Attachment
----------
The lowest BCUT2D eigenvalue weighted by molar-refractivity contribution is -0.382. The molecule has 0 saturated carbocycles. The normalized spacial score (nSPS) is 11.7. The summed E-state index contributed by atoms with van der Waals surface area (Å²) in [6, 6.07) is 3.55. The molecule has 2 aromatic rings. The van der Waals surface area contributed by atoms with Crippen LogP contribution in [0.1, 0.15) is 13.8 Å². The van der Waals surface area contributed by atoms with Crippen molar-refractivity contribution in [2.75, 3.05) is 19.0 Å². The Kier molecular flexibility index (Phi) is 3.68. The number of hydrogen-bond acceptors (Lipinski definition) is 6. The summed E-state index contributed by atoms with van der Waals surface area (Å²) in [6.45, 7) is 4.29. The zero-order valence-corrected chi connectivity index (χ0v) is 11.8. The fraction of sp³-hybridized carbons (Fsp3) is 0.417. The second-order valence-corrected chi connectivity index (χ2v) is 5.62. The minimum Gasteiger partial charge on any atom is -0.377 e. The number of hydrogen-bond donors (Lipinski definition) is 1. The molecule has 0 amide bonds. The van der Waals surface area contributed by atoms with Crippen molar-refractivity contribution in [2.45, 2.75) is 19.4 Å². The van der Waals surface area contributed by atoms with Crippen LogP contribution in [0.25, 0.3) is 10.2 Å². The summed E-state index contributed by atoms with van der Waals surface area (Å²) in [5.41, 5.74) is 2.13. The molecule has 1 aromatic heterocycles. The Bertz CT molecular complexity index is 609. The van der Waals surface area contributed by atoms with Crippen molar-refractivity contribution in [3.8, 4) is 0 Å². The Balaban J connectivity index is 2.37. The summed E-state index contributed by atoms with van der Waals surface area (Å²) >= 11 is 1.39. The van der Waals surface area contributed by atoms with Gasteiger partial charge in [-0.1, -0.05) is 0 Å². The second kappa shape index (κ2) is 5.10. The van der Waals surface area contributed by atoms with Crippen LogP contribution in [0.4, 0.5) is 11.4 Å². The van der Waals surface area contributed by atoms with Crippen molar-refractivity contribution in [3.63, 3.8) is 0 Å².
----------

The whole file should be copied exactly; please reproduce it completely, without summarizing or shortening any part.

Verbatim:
The lowest BCUT2D eigenvalue weighted by molar-refractivity contribution is -0.382. The molecule has 0 saturated carbocycles. The normalized spacial score (nSPS) is 11.7. The summed E-state index contributed by atoms with van der Waals surface area (Å²) in [6, 6.07) is 3.55. The molecule has 2 aromatic rings. The van der Waals surface area contributed by atoms with Crippen LogP contribution in [0.1, 0.15) is 13.8 Å². The van der Waals surface area contributed by atoms with Crippen molar-refractivity contribution in [2.75, 3.05) is 19.0 Å². The Kier molecular flexibility index (Phi) is 3.68. The number of hydrogen-bond acceptors (Lipinski definition) is 6. The summed E-state index contributed by atoms with van der Waals surface area (Å²) in [6.45, 7) is 4.29. The zero-order valence-corrected chi connectivity index (χ0v) is 11.8. The fraction of sp³-hybridized carbons (Fsp3) is 0.417. The second-order valence-corrected chi connectivity index (χ2v) is 5.62. The minimum Gasteiger partial charge on any atom is -0.377 e. The number of hydrogen-bond donors (Lipinski definition) is 1. The molecule has 0 amide bonds. The van der Waals surface area contributed by atoms with Crippen molar-refractivity contribution in [2.45, 2.75) is 19.4 Å². The van der Waals surface area contributed by atoms with Crippen LogP contribution in [0.25, 0.3) is 10.2 Å². The summed E-state index contributed by atoms with van der Waals surface area (Å²) in [5.41, 5.74) is 2.13. The molecule has 1 aromatic heterocycles. The Bertz CT molecular complexity index is 609. The van der Waals surface area contributed by atoms with Crippen molar-refractivity contribution in [3.8, 4) is 0 Å². The Balaban J connectivity index is 2.37. The summed E-state index contributed by atoms with van der Waals surface area (Å²) >= 11 is 1.39. The van der Waals surface area contributed by atoms with Gasteiger partial charge in [-0.1, -0.05) is 0 Å². The second kappa shape index (κ2) is 5.10. The van der Waals surface area contributed by atoms with Crippen LogP contribution in [0.4, 0.5) is 11.4 Å². The van der Waals surface area contributed by atoms with Crippen molar-refractivity contribution in [3.63, 3.8) is 0 Å².